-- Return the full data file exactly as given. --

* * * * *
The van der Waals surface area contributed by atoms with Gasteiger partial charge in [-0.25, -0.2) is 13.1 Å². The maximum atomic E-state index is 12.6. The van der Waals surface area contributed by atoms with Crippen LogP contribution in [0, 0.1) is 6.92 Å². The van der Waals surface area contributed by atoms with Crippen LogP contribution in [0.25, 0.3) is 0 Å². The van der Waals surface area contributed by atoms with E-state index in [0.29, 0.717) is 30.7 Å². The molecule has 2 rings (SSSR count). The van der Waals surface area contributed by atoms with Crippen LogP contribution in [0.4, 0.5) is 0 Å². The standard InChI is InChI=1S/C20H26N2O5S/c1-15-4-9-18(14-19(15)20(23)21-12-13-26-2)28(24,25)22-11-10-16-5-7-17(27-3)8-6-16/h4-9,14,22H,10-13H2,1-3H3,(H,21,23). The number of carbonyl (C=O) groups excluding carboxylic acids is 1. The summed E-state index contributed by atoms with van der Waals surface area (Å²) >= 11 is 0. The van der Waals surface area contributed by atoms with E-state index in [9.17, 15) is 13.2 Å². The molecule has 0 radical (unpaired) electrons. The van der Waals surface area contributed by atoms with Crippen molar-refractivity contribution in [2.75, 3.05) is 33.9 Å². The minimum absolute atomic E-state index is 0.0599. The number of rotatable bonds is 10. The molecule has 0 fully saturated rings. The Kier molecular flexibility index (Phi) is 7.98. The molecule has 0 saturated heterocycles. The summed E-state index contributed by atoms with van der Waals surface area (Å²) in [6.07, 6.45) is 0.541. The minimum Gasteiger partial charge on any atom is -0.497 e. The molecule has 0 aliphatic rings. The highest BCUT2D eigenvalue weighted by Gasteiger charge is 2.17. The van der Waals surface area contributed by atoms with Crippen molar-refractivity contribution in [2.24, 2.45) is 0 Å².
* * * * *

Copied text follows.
The van der Waals surface area contributed by atoms with Gasteiger partial charge in [-0.25, -0.2) is 13.1 Å². The maximum atomic E-state index is 12.6. The van der Waals surface area contributed by atoms with Crippen LogP contribution in [0, 0.1) is 6.92 Å². The van der Waals surface area contributed by atoms with Crippen LogP contribution in [0.25, 0.3) is 0 Å². The van der Waals surface area contributed by atoms with E-state index in [0.29, 0.717) is 30.7 Å². The molecule has 2 rings (SSSR count). The van der Waals surface area contributed by atoms with Crippen LogP contribution in [0.4, 0.5) is 0 Å². The standard InChI is InChI=1S/C20H26N2O5S/c1-15-4-9-18(14-19(15)20(23)21-12-13-26-2)28(24,25)22-11-10-16-5-7-17(27-3)8-6-16/h4-9,14,22H,10-13H2,1-3H3,(H,21,23). The number of carbonyl (C=O) groups excluding carboxylic acids is 1. The summed E-state index contributed by atoms with van der Waals surface area (Å²) >= 11 is 0. The van der Waals surface area contributed by atoms with E-state index in [9.17, 15) is 13.2 Å². The molecule has 0 radical (unpaired) electrons. The van der Waals surface area contributed by atoms with Crippen molar-refractivity contribution in [2.75, 3.05) is 33.9 Å². The minimum absolute atomic E-state index is 0.0599. The number of rotatable bonds is 10. The molecule has 0 fully saturated rings. The Kier molecular flexibility index (Phi) is 7.98. The molecule has 0 saturated heterocycles. The summed E-state index contributed by atoms with van der Waals surface area (Å²) in [6.07, 6.45) is 0.541. The minimum Gasteiger partial charge on any atom is -0.497 e. The molecule has 0 aliphatic rings. The highest BCUT2D eigenvalue weighted by Gasteiger charge is 2.17. The van der Waals surface area contributed by atoms with Crippen molar-refractivity contribution in [2.24, 2.45) is 0 Å².